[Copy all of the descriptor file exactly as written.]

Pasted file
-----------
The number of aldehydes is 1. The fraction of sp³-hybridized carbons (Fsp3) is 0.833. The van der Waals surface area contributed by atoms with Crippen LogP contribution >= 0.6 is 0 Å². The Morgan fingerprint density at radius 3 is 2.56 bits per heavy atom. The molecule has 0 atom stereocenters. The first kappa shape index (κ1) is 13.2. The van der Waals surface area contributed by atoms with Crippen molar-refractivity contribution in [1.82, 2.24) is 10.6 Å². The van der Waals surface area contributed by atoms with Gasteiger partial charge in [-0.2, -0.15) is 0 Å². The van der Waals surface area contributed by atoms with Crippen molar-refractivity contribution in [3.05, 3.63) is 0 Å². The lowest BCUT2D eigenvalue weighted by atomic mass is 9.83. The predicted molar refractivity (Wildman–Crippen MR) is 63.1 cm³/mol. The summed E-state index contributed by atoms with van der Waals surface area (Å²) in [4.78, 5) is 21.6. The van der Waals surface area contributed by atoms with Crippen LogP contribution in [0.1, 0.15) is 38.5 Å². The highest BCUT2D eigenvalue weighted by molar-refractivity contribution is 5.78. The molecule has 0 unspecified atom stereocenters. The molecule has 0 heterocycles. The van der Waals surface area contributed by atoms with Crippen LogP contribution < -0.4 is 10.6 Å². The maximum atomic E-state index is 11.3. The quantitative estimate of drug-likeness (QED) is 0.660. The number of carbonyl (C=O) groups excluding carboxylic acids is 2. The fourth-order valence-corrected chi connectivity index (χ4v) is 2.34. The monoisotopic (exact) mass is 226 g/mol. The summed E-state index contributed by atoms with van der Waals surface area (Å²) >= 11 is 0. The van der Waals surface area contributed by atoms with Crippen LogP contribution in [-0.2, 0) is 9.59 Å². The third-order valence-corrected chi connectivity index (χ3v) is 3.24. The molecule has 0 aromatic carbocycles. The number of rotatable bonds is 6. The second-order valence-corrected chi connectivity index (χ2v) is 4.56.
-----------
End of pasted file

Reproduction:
The number of aldehydes is 1. The fraction of sp³-hybridized carbons (Fsp3) is 0.833. The van der Waals surface area contributed by atoms with Crippen LogP contribution >= 0.6 is 0 Å². The Morgan fingerprint density at radius 3 is 2.56 bits per heavy atom. The molecule has 0 atom stereocenters. The first kappa shape index (κ1) is 13.2. The van der Waals surface area contributed by atoms with Crippen molar-refractivity contribution in [1.82, 2.24) is 10.6 Å². The van der Waals surface area contributed by atoms with Gasteiger partial charge in [-0.2, -0.15) is 0 Å². The van der Waals surface area contributed by atoms with Crippen molar-refractivity contribution in [3.05, 3.63) is 0 Å². The lowest BCUT2D eigenvalue weighted by atomic mass is 9.83. The predicted molar refractivity (Wildman–Crippen MR) is 63.1 cm³/mol. The summed E-state index contributed by atoms with van der Waals surface area (Å²) in [4.78, 5) is 21.6. The van der Waals surface area contributed by atoms with Crippen LogP contribution in [0.1, 0.15) is 38.5 Å². The highest BCUT2D eigenvalue weighted by molar-refractivity contribution is 5.78. The molecule has 0 unspecified atom stereocenters. The molecule has 0 heterocycles. The van der Waals surface area contributed by atoms with Crippen LogP contribution < -0.4 is 10.6 Å². The maximum atomic E-state index is 11.3. The quantitative estimate of drug-likeness (QED) is 0.660. The number of carbonyl (C=O) groups excluding carboxylic acids is 2. The fourth-order valence-corrected chi connectivity index (χ4v) is 2.34. The monoisotopic (exact) mass is 226 g/mol. The summed E-state index contributed by atoms with van der Waals surface area (Å²) >= 11 is 0. The van der Waals surface area contributed by atoms with Crippen LogP contribution in [-0.2, 0) is 9.59 Å². The third-order valence-corrected chi connectivity index (χ3v) is 3.24. The molecule has 0 aromatic carbocycles. The number of rotatable bonds is 6. The second-order valence-corrected chi connectivity index (χ2v) is 4.56.